OK so an interface with I/O that takes that low latency performance that is shown above and transfers that quickly to my headphones/speakers.
Both the Minilab and the Interface just hook into the laptop with USB and then you change your settings to point ableton at the interface before channelling the sound out to speakers etc?
Yep, you’re getting it now mate, you’re doing well!
You could try raising the sample rate up on your current system, a higher sample rate will give you more samples per second, so a buffer of 256 samples is slightly longer time wise at 44.1Khz than 256 samples at 48Khz, 256 samples at 96Khz is half the latency of 48Khz.
I’d be inclined to look at a more specialist retailer than ebay or amazon too, they’re more likely to be able to offer advice and help to point you in the right direction.
thanks - am pretty certain now that the problem lies beyond those adjustments - I can change the sample rate and I do get a shift in the output latency but it doesn’t affect the actual delay that I get through the speakers, etc
what has just occurred to me is whether bluetooth introduces a delay also? Am reverting to crappy wired audio to try that. Will visit a place in Denmark Street when I’m next in town and make their life a misery with my questions
edit - blimey, how annoying - that’s sorted it - I’ve just switched to the monitor audio and it’s FINE - it was the bluetooth speakers. I think - will get a cable to connect from laptop to the speakers and hope that sorts it proper. What a dunce.
Don’t feel bad! This stuff can be complicated and it’s hard to find good beginner overviews (or to make them) because every setup is different. I apologise that I hadn’t even thought about Bluetooth as a possible factor. That’s definitely the problem.
I’ll explain a bit more about audio interfaces to help guide any future buying decisions.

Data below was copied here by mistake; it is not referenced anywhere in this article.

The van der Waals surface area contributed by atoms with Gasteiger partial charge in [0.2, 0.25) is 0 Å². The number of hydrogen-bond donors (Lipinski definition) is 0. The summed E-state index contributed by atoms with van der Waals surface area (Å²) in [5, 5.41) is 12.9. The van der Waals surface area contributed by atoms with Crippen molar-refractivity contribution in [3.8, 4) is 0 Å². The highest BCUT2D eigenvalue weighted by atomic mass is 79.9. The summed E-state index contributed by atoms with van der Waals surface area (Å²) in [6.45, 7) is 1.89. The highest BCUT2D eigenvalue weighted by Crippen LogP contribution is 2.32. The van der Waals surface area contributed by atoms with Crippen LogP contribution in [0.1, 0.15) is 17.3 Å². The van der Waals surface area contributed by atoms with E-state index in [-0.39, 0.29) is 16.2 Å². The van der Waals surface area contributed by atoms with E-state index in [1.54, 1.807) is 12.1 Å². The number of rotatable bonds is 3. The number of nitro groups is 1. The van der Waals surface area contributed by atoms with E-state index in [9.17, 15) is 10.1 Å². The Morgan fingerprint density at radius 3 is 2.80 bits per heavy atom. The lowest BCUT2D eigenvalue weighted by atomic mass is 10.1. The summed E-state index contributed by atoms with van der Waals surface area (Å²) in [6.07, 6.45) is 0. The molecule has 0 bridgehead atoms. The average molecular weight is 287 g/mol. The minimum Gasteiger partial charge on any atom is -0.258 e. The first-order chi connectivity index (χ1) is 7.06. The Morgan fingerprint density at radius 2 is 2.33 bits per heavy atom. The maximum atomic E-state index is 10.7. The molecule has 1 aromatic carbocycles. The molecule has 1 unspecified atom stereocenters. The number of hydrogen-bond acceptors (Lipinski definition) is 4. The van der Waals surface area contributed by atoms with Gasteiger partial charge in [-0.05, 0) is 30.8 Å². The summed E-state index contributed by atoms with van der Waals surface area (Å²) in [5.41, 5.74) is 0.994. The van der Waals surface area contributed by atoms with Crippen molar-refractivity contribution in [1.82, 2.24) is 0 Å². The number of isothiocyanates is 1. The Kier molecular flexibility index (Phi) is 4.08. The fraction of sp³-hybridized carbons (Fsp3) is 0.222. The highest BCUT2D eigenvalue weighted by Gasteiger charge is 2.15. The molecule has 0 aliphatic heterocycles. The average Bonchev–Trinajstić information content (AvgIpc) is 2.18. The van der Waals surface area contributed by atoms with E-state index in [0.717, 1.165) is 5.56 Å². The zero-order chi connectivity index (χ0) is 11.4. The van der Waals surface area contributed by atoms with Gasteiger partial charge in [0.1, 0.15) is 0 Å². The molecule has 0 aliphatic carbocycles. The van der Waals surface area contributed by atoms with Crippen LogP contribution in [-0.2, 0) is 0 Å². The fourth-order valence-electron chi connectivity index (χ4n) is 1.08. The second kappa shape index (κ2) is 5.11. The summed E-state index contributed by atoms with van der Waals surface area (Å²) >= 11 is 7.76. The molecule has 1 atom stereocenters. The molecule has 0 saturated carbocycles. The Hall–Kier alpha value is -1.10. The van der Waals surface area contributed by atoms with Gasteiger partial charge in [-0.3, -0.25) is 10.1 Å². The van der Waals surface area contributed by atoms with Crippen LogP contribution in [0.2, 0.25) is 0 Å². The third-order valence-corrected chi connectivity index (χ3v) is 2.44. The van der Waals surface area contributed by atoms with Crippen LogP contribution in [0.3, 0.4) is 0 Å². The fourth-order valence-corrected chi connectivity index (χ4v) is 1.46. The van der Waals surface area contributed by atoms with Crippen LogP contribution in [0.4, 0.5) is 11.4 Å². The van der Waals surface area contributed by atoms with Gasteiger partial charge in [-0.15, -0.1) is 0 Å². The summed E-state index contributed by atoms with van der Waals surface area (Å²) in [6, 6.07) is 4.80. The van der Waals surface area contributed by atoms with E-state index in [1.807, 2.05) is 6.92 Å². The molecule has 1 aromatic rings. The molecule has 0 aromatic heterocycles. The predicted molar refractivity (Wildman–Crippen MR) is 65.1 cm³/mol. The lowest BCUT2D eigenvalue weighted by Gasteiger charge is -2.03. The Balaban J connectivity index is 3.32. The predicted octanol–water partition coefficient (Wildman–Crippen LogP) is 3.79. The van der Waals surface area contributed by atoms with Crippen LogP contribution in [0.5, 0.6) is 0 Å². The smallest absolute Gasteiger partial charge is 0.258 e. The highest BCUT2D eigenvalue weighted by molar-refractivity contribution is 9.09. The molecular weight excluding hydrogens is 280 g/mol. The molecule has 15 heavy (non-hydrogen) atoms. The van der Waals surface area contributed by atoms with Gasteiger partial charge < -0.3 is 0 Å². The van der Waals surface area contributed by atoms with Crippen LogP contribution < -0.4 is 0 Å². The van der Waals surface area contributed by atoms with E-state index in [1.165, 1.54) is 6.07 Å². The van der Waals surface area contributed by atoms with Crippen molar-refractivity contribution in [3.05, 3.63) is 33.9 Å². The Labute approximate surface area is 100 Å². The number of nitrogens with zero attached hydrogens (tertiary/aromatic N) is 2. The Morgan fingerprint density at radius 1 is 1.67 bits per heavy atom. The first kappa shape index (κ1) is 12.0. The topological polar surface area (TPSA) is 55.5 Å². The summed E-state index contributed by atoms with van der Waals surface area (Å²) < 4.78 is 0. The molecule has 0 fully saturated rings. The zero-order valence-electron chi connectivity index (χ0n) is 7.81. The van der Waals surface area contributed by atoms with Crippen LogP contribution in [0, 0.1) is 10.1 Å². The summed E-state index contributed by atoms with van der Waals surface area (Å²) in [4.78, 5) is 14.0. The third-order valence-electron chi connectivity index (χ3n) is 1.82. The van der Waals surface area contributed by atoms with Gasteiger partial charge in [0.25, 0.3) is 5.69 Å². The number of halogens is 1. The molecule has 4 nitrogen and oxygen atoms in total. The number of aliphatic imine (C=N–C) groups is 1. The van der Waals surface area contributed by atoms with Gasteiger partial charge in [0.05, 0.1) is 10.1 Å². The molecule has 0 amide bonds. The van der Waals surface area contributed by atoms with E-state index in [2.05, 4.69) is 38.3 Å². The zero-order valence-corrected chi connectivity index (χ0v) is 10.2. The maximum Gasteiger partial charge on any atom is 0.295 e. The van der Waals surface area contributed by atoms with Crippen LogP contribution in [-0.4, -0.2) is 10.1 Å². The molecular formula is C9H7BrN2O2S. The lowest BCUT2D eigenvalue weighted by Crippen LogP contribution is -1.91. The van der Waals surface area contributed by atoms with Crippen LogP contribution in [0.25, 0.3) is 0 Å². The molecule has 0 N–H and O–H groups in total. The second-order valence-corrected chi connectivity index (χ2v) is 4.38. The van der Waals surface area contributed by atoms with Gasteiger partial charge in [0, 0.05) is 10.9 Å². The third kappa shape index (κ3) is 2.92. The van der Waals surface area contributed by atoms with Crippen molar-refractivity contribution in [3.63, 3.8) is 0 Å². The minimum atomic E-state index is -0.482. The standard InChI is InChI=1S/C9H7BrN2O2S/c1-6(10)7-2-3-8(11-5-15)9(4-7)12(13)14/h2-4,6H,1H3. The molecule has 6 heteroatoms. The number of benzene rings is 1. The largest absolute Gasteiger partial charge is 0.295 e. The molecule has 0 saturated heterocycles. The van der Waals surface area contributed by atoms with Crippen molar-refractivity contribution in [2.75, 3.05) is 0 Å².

Most audio interfaces don’t offload audio processing from Ableton and the CPU. The exception is that certain higher end audio interfaces also include DSP functionality, such as the Universal Audio Apollo series. Even in those cases, they only work with plugins that are developed specifically for them—so not Arturia plugins—and I believe only handle audio effects, not virtual instruments.
The output latency you see in Ableton should be what you get when you have headphones or speakers connected with a cable. The interface converts digital to analog in real time.
Where you might be able to get latency improvements is with hardware that will let you work at a lower buffer size—but as mentioned before, that will increase the load on your CPU, so that’s only helpful if your CPU can handle the additional load.
Beyond that, some higher end audio interfaces have custom drivers that squeeze the last few drops of latency out of the transfer of data from the computer to the audio interface, but at that point you are talking single digit amounts of milliseconds. These would be well beyond the £100 range. Many people consider the RME BabyFace Pro FS the best and lowest-latency small interface, and that’s £733 new from Thomann.
This is all assuming a wired connection from the audio interface to the speakers. When you use Bluetooth, it bypasses both any connected audio interface and the built in audio converters, so those don’t come into play. There will always be high latency with Bluetooth—it doesn’t really work for music production use. I guess it doesn’t report that latency back in a way that Ableton can see.
If you’re happy with the way things feel and sound when you connect speakers or headphones directly to your laptop, there’s no strong need to rush out and buy an audio interface in my opinion. There’s a huge range in prices and functionality, so you might be better off waiting until you have a better idea of what you need.
AH!!! yep bluetooth WILL cause latency, it’s not really up to the job of handling tasks like this.
It’s handy for controlling things from a distance, i have an Austrian Audio OC-818 that i can change the polar pattern/HPF from my phone, saves my poor old legs!!
Sometimes ‘crappy wired audio’ just can’t be beaten though, good old copper still has its uses.
That’s some sage advice from @tmoore there too, for where you are currently in your musical journey, i’d take what they say seriously.